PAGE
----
When I was single, writing was easy. I kept my own schedule and I wrote when I wanted. My room was my own: I had a desk in the corner, though I preferred writing in bed, and I would have writing binges deep into the small hours or across big swaths of time at the weekend.
But then I met someone. Tall guy, lovely eyes, big beaming smile. I wanted to spend all my time with him. I went out with him, I stayed in with him, and suddenly all of that alone time I’d been used to before became a much more precious commodity. When I did have it, I was usually exhausted, and wanted to spend it conked out in bed watching Gilmore Girls. (Great dialogue; don’t judge). Getting time at the keyboard became harder and harder, and I noticed my writing starting to suffer.
I tried to handle this by saying no to things – no, I don’t want to go for a walk in the park. No, I don’t want to hear that band play at the warehouse party. No, I don’t want to come for a curry on Brick Lane. But I wasn’t very good at it. When I said no to things, it just made us both disappointed. And unhappy. And that’s no way to live life in your early twenties, so I went back to saying yes again. I was happier, but no more productive. I kept telling myself I’d do something about it, but I never did.
And then I moved in with him. And all of a sudden, everything was different. He was there all the time. My room was not my own any more: I couldn’t stay up until 4 in the morning writing a script, and there was always someone in the house with me: someone I always wanted to spend time with. Love does terrible things to your self-control. Writing became the ultimate antisocial activity, and I lost all my momentum: I stalled completely. I had a full-time job and a full-time grown-up relationship, and my writing was slipping away from me.
As Simon Stephens said, if you want to be a writer, you have to actually… you know, write sometimes. I can’t put my finger on what made me get my arse in gear and pull myself out of the slump, but I realised that the shape of my life had changed – and that if I wanted to stay a writer, my writing would have to find a way to change too.
I committed to taking writing seriously again, and I tried to write every day, because I read somewhere that you should. This sounded like a lot of work, but it turned out it was a lot like jumping into a cold pool: terrifying before you do it, but fine once you’re swimming lengths. The trouble, I found, when I looked through my diary, was finding the time to put those hours in at all.
I decided to use the thing that had almost killed my writing to try and revive it: my schedule. Back as a shift-working MA student singleton, my diary moved in fits and starts, and I was free to binge at the keyboard freely and randomly. But that’s no longer true. I have a schedule and so does my boyfriend, and so I had to find a way to create sacrosanct writing time that fitted around both of them.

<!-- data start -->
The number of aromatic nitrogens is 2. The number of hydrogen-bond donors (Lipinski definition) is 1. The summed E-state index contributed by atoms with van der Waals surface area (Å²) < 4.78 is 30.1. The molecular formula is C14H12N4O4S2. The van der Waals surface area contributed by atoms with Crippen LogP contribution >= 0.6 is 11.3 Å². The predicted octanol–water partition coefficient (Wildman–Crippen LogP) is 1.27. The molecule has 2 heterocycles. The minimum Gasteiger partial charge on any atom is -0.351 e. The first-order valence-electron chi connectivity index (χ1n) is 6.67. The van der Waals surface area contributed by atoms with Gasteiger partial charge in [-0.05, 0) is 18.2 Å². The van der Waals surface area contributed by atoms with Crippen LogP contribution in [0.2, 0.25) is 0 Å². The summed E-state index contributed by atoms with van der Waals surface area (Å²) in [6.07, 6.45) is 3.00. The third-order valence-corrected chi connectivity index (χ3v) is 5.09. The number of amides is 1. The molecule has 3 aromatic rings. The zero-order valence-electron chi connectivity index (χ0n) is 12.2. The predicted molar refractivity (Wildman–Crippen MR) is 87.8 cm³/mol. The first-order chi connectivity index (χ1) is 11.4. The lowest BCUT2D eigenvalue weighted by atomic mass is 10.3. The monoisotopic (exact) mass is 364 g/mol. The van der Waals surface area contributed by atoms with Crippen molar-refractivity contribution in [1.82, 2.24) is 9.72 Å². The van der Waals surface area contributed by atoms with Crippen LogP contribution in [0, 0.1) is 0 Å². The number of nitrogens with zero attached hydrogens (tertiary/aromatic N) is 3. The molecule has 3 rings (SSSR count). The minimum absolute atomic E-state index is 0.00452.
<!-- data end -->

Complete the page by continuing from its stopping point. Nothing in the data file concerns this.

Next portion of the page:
I decided to target the mornings. My boyfriend is a musician, and works sporadic hours, but he’s often out late on a gig and sleeps later than I do. I started waking up earlier to grab some time in the next room while he’s still sleeping, quietly eating breakfast and whispering my dialogue out loud for an hour or so every morning before I head off to work. I try and block out at least one evening a week, too, and I mark this out in my calendar as far in advance as I can so that he and I both have fair warning.
Scheduling around one another works well, but sometimes you just have to leave your other half alone to spend time with your writing – it’s your life’s other full time relationship. And I know this kind of thing can cause rifts.
As a musician, my other half is a creative type himself, so he understands how this works, even if his process is completely different – louder, for a start, and much more sociable. But the fact that he knows what it’s like to write something, to shut yourself away and try and conjure something from nothing, is a big help in empathising. And that empathy is what I’m most grateful for. If the person you love doesn’t understand or won’t support your writing, then that’s a serious problem no amount of scheduling will overcome.
The reality is that it will probably feel much worse for you abandoning your other half of an evening than it will for them – you’re the one making Sophie’s Choice between them and the page, and they’re the one who gets to watch telly while you work. But you have to be brutal about your writing, otherwise it will never happen. Brutal to yourself, and sometimes to your partner. Your life is going to go through many shifts in shape and size over the years, and you have to help your writing through them – even if it means spending a little less time with a person you love.
2 thoughts on “Don’t Kill Your Darlings: Writing in a Relationship”
I had a girlfriend who actually used the line that she was “jealous of my scripts.”
There are no easy answers.
Echoing difficulties in article and sentiment from Shaun. As a husband, father, father-in-law, and grandfather, the universe seems to have a regular stream of antagonism aimed in my direction. However, without being able to write, I’d be functionally useless. Again quofing Shaun,”There are no easy answers.”